Ancient Artifacts Nominees

by Chris Carosa

The records are sparse, but date back to antiquity – or at least give the appearance to. Within these ancient achievements lies the shrouded mystery of every Saturday afternoon matinee adventure flick. Well, maybe not every B movie, but a lot of them. Nonetheless, these nominees lend credence to Plato’s view, paraphrased here, that “man first turned his senses to the heavens.” Or was it Aristotle?

OK, so what, exactly, is “ancient”? Most people naturally tend to split things into “BC” and “AD.” Well, it’s hard to figure the Rome of Augustus, Tiberius, Nero and the rest of the Caesars as “modern,” so, let’s just say anything before the Fall of Rome (the city) in September 4, 476 AD when Romulus Augustus, the last Emperor of the Western Roman Empire was deposed by Odoacer.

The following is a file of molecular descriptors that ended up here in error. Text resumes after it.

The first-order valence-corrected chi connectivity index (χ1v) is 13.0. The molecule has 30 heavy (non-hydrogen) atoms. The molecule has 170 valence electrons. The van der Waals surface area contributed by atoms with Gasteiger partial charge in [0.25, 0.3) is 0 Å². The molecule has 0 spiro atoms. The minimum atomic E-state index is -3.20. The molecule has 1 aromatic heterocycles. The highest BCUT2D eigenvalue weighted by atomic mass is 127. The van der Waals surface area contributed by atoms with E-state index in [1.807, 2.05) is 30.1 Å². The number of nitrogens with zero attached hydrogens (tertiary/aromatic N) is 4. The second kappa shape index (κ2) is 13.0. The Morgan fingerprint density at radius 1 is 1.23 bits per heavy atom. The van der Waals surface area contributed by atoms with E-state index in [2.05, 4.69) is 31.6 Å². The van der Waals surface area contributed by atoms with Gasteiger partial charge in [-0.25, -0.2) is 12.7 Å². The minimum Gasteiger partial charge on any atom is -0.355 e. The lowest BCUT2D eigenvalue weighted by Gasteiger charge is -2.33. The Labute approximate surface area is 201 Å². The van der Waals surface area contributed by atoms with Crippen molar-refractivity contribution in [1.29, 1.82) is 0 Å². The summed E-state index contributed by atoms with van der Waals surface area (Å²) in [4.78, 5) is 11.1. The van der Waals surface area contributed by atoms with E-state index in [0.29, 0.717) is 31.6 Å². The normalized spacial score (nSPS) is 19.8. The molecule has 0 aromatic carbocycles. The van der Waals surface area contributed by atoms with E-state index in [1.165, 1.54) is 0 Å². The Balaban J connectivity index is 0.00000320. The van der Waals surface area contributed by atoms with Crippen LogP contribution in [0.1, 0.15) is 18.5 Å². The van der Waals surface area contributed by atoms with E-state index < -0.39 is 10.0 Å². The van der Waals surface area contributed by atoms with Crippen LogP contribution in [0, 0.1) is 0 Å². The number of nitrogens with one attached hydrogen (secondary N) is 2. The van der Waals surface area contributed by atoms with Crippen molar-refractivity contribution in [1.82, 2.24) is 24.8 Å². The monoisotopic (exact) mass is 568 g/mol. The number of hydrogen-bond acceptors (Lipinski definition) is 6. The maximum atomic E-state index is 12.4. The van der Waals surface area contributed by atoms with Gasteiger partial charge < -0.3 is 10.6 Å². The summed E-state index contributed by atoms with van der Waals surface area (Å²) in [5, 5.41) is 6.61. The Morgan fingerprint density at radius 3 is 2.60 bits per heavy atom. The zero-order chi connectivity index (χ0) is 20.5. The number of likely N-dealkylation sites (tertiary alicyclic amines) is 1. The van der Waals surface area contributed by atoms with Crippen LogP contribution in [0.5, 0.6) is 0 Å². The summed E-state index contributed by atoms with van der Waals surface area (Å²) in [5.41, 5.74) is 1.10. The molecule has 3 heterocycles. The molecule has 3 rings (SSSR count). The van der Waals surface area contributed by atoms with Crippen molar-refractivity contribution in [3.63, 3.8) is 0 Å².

Final Nominations:

The following candidates were nominated under the Ancient Artifacts category. Highlighted candidates have a separate description page already posted to this site. To view any highlighted nominees, place your cursor anywhere over the text of the nominee and click (pop-ups must be enabled on your browser):

Antikythera mechanism
Babylonian Astronomy Records
Chinese Astronomy Records
Dropa Stones
Mayan Calendar
Nasca Lines
Nebra Sky Disk
Stonehenge
The Roman Calendar
The Number Zero

Not all the nominees made the top 100. Still, we’ve tried to include a short write-up on each of them. Any nominee that finished in the top 100 greatest images and imaginations in astronomy and space exploration will have its rank listed in the upper left hand corner of the specific page devoted to that nominee.

Leave a Comment

Previous post:

Next post: